Introduction:

"This blog is not necessarily for lovers of art, it includes a variety of topics and whatever. I'm a painter who likes to know what's really going on in the world today. So you might find anything from Shamrocks to Salmiakki mentioned here on my blog. There will of course be some boring, factual and informational posts, but I'll keep them to a minimum, I promise!

And I might get a bit nostalgic now and then.

So you have been warned!"


- Alan Hogan



Showing posts with label Saarinen. Show all posts
Showing posts with label Saarinen. Show all posts

Monday, March 16, 2015

Holding for Hilda







This painting is called 'Holding for Hilda' and it depicts one of the many soapstone sculptures from the Pohjola building in Helsinki, Finland. A slight modification by myself plays on the painting's title and is purposely aimed at bringing the public's attention to the original designer of these wonderful sculptures. 
Her name was Hilda Flodin (1877-1958)

Hilda Maria Flodin (16 March 1877 in Helsinki - 9 March, 1958) was a Finnish sculptor, painter and graphic artist. She had come from financially stable background, with her parents Frithiof Flodin and Fanny Basilier working for the State Council. While not caring for school much, a young Hilda Flodin became a better student at the age of 16 on starting art studies at the Finnish Art Society drawing school (Suomen Taideyhdistyksen piirustuskoulussa) in Helsinki (1893-1898). Here she studied her first five years under teachers Helene Schjerfbeck and Albert Gebhard. In 1899 she left to pursue her studies in Paris France, where she studied at the Académie Colarossissa.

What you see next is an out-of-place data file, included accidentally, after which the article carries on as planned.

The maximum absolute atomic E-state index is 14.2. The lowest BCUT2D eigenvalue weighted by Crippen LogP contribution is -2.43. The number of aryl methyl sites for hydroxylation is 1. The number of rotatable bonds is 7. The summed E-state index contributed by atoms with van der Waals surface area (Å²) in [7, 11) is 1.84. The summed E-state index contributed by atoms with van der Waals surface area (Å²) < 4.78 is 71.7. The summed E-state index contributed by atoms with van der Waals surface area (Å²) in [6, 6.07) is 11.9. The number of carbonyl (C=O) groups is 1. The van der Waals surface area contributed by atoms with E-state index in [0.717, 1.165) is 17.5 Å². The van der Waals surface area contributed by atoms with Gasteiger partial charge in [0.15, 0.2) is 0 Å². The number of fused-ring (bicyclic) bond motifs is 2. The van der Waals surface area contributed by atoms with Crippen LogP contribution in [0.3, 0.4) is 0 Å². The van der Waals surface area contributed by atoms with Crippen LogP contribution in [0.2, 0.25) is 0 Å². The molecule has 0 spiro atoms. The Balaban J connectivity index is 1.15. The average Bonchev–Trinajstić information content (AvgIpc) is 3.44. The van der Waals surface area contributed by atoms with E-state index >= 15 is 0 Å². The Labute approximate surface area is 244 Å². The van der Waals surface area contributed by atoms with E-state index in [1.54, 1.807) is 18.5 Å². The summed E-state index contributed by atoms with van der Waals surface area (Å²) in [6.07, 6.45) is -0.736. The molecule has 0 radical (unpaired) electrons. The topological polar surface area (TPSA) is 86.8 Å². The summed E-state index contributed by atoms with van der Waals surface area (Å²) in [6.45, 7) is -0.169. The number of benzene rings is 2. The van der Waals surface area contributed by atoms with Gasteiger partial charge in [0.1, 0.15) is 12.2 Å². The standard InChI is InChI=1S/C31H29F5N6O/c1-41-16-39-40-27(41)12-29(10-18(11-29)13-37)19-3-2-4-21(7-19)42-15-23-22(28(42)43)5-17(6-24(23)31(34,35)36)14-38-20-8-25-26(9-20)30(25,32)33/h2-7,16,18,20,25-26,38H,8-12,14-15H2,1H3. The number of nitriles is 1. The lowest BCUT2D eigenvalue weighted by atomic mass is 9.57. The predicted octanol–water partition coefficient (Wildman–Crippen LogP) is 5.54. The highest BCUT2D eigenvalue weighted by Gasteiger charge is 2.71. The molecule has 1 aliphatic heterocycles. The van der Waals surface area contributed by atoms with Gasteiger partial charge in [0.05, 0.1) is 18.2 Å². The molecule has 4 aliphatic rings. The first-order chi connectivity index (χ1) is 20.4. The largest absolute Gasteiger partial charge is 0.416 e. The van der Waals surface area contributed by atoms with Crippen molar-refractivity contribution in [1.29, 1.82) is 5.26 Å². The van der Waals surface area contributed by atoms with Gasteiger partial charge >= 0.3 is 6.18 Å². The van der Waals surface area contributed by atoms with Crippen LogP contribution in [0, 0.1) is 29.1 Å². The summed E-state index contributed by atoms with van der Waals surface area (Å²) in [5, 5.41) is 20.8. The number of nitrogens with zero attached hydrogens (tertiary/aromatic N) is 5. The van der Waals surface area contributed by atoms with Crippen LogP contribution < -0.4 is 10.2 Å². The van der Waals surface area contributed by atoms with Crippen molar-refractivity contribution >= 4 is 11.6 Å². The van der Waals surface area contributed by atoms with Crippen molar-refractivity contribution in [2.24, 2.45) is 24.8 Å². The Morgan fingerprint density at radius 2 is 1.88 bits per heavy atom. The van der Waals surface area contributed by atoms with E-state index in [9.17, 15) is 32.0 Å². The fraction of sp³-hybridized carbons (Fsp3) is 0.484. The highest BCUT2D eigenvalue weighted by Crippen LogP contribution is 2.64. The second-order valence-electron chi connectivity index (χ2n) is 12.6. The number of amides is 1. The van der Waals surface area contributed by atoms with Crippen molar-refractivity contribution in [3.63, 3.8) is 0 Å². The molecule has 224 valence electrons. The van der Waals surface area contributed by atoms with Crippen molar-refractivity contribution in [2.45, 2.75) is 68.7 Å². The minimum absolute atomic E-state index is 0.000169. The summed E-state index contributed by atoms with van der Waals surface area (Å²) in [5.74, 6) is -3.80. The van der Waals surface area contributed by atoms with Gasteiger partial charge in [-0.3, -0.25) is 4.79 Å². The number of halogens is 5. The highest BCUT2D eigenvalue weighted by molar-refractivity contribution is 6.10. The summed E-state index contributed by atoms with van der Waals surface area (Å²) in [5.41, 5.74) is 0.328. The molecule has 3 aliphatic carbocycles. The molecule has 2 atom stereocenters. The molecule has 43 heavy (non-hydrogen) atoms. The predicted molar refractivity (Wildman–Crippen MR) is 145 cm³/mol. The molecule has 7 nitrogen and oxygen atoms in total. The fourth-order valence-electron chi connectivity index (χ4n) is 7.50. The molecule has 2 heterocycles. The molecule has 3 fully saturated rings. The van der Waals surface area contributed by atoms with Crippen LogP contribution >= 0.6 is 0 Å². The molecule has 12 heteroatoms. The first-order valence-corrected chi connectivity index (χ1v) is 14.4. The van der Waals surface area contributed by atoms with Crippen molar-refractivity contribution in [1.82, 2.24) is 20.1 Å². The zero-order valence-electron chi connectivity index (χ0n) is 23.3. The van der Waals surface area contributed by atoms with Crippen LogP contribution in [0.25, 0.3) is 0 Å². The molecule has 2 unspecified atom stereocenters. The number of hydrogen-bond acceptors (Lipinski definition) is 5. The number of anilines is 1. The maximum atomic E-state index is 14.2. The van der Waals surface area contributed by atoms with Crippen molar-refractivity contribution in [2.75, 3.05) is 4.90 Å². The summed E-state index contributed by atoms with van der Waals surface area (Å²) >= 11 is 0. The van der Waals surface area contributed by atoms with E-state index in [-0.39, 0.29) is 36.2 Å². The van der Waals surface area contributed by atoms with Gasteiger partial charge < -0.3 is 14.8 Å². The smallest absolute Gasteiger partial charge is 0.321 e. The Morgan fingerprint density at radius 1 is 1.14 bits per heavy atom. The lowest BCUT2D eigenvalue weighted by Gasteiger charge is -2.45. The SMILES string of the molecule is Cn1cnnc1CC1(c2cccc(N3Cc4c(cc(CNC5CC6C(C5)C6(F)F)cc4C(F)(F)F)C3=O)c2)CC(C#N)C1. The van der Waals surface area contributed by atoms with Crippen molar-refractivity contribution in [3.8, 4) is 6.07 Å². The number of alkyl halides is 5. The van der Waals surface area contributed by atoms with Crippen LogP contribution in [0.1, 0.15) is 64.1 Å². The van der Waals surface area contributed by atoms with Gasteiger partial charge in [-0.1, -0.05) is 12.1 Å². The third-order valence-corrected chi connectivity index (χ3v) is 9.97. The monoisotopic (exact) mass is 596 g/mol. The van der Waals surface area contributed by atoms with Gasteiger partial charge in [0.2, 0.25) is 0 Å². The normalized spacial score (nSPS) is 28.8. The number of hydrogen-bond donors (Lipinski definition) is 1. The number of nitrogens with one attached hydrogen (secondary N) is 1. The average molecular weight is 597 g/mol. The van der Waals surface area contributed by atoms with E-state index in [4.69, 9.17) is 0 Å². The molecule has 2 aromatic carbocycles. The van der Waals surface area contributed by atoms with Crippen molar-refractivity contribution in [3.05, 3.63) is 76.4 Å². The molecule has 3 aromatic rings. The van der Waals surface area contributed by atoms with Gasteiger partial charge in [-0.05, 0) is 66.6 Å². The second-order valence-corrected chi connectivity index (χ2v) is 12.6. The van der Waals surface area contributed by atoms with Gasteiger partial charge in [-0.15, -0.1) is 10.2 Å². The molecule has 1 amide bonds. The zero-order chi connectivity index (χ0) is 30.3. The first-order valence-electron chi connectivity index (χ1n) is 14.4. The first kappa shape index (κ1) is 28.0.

Her early period of works consisted of mainly sculptures and graphics. Flodin at an early age also became familiar with various methods of printmaking. A Paris exhibition in 1908 included subjects such as Helsinki and clouds representing her graphic works.

However, while the Pohjola building, designed by the great Finnish architect Eliel Saarinen is in itself a fine achievement, for me Hilda Flodin's wonderful soapstone sculptures are the icing on the cake. Well worthy of some light under Saarinen's shadow. The Pohjola building, built in 1901 can be found at 44 Aleksanterinkatu in the centre of Helsinki. Constructed from granite it's an excellent example of Finnish Romantic style architecture. Here's a little video clip I made that illustrates both Eliel Saarinen and Hilda Flodin's work.



If you understand Finnish here's a good link for a closer look at the life of Hilda Flodin.

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The Art Garage, Finland

The Art Garage, Finland
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